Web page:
LAS VEGAS (KLAS) – If you were alive in July 1969, chances are you remember where you were at the exact moment when two American astronauts landed on the moon.
The 50th anniversary of that landmark achievement will be marked later this week, and it comes at a time of renewed enthusiasm for the space program. But long before Neil Armstrong and Buzz Aldrin made their descent onto the lunar surface, they trained for the mission in the most moon-like terrain on earth — the Nevada desert.
Astronaut Neil Armstrong’s words, “One small step for man, one giant leap for mankind,” made for an unforgettable moment.
That moment will be re-aired countless times in the buildup to the 50th anniversary of the U.S. space program’s most iconic achievement. The astronauts of Apollo 11 — and all other Apollo missions — learned to navigate the challenges of the lunar landscape by training at multiple locations closer to home including the place formerly known as the Nevada Test Site.
“I always call the test site the most moon-like place on earth, said Ben McGee, geophysicist.
The scientist has spent years documenting the connections between NASA milestones and the lunar-like terrain of the Nevada desert. It started even before Apollo. A 1960 photo of the original Mercury 7 astronauts, including Alan Shepard and John Glenn, taken at the end of a survival training missing in Northern Nevada.
Four years before the Apollo 11 moon landing, 14 astronauts, including eight who would one day walk on the moon, spent a few days learning the geology of spitting image craters at the Nevada Test Site.
“Some of the craters out at the test site were practically identical to the craters that were going to be found on the moon,” McGee said. “And so they helicopter the astronauts out there. They brought mock up rovers, and they actually did giant traverses studying the science, getting used to moving around the big fractured blocks.”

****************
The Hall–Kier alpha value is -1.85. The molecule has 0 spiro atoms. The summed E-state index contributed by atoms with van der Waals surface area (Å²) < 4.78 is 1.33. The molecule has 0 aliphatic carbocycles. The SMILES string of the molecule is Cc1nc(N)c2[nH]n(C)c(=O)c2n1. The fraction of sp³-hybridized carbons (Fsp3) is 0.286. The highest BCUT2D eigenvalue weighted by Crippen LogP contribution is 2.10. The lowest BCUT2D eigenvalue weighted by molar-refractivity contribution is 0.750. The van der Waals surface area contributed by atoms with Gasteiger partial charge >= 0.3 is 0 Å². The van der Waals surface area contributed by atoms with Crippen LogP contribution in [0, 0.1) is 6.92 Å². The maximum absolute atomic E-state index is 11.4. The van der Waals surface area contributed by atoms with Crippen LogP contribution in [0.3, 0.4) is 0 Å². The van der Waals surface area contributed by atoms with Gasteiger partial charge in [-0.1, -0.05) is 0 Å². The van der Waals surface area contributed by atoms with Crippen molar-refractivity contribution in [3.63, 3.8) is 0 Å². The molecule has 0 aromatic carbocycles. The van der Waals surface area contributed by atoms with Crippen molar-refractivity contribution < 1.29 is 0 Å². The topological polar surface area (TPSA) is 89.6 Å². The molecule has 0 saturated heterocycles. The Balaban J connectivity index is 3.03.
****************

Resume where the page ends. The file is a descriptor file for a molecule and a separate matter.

Craters on the moon were created during ferocious impacts of meteors or asteroids smashing into the surface. The only force comparable to the heat of those collisions is a nuclear blast, the kind that left gigantic pock marks all over the former test site. The similarities were so remarkable, McGee says, that on two occasions, Apollo 16 and 17, astronauts commented while walking on the surface of the moon.
“And he goes, ‘Oh wow look at that. It’s just like Little Dan.’ Well Little Dan is the name of a crater on Blackboard Mesa, on the Nevada Test Site,” McGee said. So, these are two specific locations in Nevada on the test site mentioned from the surface of another world. I don’t know there are many places on Earth where you could say that.”
NASA archives have dozens of photos of American astronauts training in Nevada, sometimes in colorful garb, often looking grizzled and beaten up after days in the desert heat. The Bedouin-looking man on the left is Neil Armstrong.
The test site provided extra security for the training, but some locations that were used are on public land, including a spot near Tonopah, named, appropriately enough, Lunar Crater. It’s where astronauts practiced driving rovers in volcanic terrain.
In neighboring Arizona, NASA used explosives and a grid to recreate an exact replica of the terrain at one lunar landing spot. Once finished, it was used to teach astronauts like Edgar Mitchell how to spot and retrieve the best moon rocks to bring back to Earth.
McGee says Nevadans should be proud of the role the state played in getting astronauts to the moon and back, but he hopes NASA will return — to both places.
“I think mission planners would be foolish if they did not take advantage of the very specific resources that we have in the state of Nevada,” McGee said. “For training astronauts to walk on the moon, it really was effective.”
Eleven of the 12 astronauts who walked on the moon trained in Nevada at one time or another.
There was even a small company in Boulder City that saved the Apollo 11 mission from disaster. Watch the video below and find out more.